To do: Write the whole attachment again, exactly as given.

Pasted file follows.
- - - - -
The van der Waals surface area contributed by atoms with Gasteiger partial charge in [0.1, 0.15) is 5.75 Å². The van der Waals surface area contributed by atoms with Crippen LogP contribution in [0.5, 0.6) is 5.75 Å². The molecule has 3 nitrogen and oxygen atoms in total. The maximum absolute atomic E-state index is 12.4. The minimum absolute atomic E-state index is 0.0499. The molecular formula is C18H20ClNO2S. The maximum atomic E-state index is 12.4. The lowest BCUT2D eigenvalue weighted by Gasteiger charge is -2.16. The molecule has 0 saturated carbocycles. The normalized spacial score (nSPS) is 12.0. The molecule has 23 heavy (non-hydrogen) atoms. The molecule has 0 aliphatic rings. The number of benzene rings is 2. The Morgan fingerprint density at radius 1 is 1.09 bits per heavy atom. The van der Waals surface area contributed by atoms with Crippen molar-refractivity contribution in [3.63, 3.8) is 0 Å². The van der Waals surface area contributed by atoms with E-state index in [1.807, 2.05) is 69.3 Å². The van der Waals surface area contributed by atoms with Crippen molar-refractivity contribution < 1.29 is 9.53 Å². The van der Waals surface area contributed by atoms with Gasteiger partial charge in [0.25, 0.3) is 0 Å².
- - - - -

The van der Waals surface area contributed by atoms with Gasteiger partial charge in [0.1, 0.15) is 5.75 Å². The van der Waals surface area contributed by atoms with Crippen LogP contribution in [0.5, 0.6) is 5.75 Å². The molecule has 3 nitrogen and oxygen atoms in total. The maximum absolute atomic E-state index is 12.4. The minimum absolute atomic E-state index is 0.0499. The molecular formula is C18H20ClNO2S. The maximum atomic E-state index is 12.4. The lowest BCUT2D eigenvalue weighted by Gasteiger charge is -2.16. The molecule has 0 saturated carbocycles. The normalized spacial score (nSPS) is 12.0. The molecule has 23 heavy (non-hydrogen) atoms. The molecule has 0 aliphatic rings. The number of benzene rings is 2. The Morgan fingerprint density at radius 1 is 1.09 bits per heavy atom. The van der Waals surface area contributed by atoms with Crippen molar-refractivity contribution in [3.63, 3.8) is 0 Å². The van der Waals surface area contributed by atoms with E-state index in [1.807, 2.05) is 69.3 Å². The van der Waals surface area contributed by atoms with Crippen molar-refractivity contribution < 1.29 is 9.53 Å². The van der Waals surface area contributed by atoms with Gasteiger partial charge in [0.25, 0.3) is 0 Å².